Additionally, since most of the above passages were written by Paul well after the death and resurrection of Jesus, the “grace” so many Christian leaders now teach covers and pardons the sin of adultery in marriages after divorce for reasons other than marital unfaithfulness, was already in existence and something Paul well understood. Yet these passages of scripture are very precise and explicit, and DO NOT include any exceptions or allowances for God’s grace; which they would if that was God’s intention because the Bible says God is not the author of confusion. And Jesus didn’t include any possible exceptions other than marital unfaithfulness in Matthew 19:9 either, where He very simply and emphatically stated “I tell you that anyone who divorces his wife, except for marital unfaithfulness, and marries another woman commits adultery.” And the discussion Jesus had with the disciples about what He meant by those statements leaves NO doubt what He meant, because the disciples said if that was the case, it would be better for a man not to get married! Apparently, a lot of today’s Christian leaders disregard or ignore that conversation in order to rationalize and “create” so many “exception” clauses for remarriage after divorce for reasons other than a spouse’s marital unfaithfulness. That’s why it is so important to read the Bible for ourselves rather than rely on someone else’s interpretation. In fact, the Bible actually provides clear and irrefutable evidence and confirmation regarding how God views certain “legally sanctioned” marriages. Mark 6:17 says For Herod himself had given orders to have John arrested, and he had him bound and put in prison. He did this because of Herodias, his brother Philip’s wife, whom he had married. And again in Matthew 14:3-4, even though Herod had married Herodias, we see that she was still considered his brother’s wife in the eyes of God because it says Now Herod had arrested John and bound him and put him in prison because of Herodias, his brother Philip’s wife, for John had been saying to him: “It is not lawful for you to have her.” And let us not forget that John The Baptist lost his head for preaching AGAINST that particular marriage and refusing to accept and acknowledge it as lawful! And since the Bible tells us that the Lord is the same yesterday, today and forever, we have NO scriptural basis for believing that God blesses or recognizes the same kind of non-covenant marriages today.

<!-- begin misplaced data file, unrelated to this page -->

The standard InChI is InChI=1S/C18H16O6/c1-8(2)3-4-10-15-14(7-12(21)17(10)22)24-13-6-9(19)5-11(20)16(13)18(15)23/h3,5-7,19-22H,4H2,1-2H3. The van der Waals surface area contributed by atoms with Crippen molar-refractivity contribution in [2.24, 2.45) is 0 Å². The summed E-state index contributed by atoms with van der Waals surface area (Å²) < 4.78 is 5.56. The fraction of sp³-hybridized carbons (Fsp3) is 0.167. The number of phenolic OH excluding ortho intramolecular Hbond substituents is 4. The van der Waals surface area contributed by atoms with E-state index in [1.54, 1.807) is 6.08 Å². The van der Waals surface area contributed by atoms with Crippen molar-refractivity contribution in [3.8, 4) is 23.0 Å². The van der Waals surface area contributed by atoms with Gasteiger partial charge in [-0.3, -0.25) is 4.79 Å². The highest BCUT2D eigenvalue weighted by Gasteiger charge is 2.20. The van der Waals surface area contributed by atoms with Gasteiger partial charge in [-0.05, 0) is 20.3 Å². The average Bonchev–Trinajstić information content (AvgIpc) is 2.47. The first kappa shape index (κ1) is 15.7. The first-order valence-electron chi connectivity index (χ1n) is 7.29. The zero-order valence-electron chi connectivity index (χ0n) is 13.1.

Finally, a much more complex and complicated issue concerning divorce and remarriage is what to do when someone is already in what the Bible describes as an adulterous marriage or an adulterous relationship, and gets saved or finds themselves in the middle of a divorce. Since such situations require serious Bible study and a lot of prayer and fasting while seeking the Lord’s guidance, it’s very important to read 1 Corinthians 7 from beginning to end because that’s the only way to fully understand it. Sadly, based on this chapter, many prominent Christian leaders today believe and teach that if we’re in an adulterous marriage or relationship (in which case they usually push the adulterous couple to get married) when we get saved, we don’t have to worry about it because all of our sins are forgiven, all things old are passed away and made new again, we are new creations in Christ, that the grace of God covers even the sin of adultery, AND that we are called to stay in the state or situation in which we were saved according to 1 Corinthians 7. However, when we carefully read this chapter all the way through, we see that in most of the examples Paul used, he said stay that way, but if you don’t, that’s okay too! And by reading Philemon 1, it’s obvious that Paul did not believe that being saved meant that Onesimus was no longer a slave and was therefore free to stay in the state he was in when he was saved; which would have meant that he could have continued serving the Lord with Paul. In fact, the above interpretation, even though now widely promoted and accepted, couldn’t be further from the truth because it’s the exact opposite of what 2 Corinthians 5:15-17 clearly states, which is And he died for all, that those who live should no longer live for themselves but for him who died for them and was raised again. So from now on we regard no one from a worldly point of view. Though we once regarded Christ in this way, we do so no longer. Therefore, if anyone is in Christ, he is a new creation; the old has gone, the new has come! And being “in Christ” does NOT mean living CONTRARY to the written Word of God, so the true meaning of “a new creation; the old has gone, the new has come” is made abundantly clear in Romans 7:5-7, which states For when we were controlled by the sinful nature, the sinful passions aroused by the law were at work in our bodies, so that we bore fruit for death. But now, by dying to what once bound us, we have been released from the law so that we serve in the new way of the Spirit, and not in the old way of the written code. What shall we say, then? Is the law sin? Certainly not! Indeed I would not have known what sin was except through the law. For I would not have known what coveting really was if the law had not said, “Do not covet.”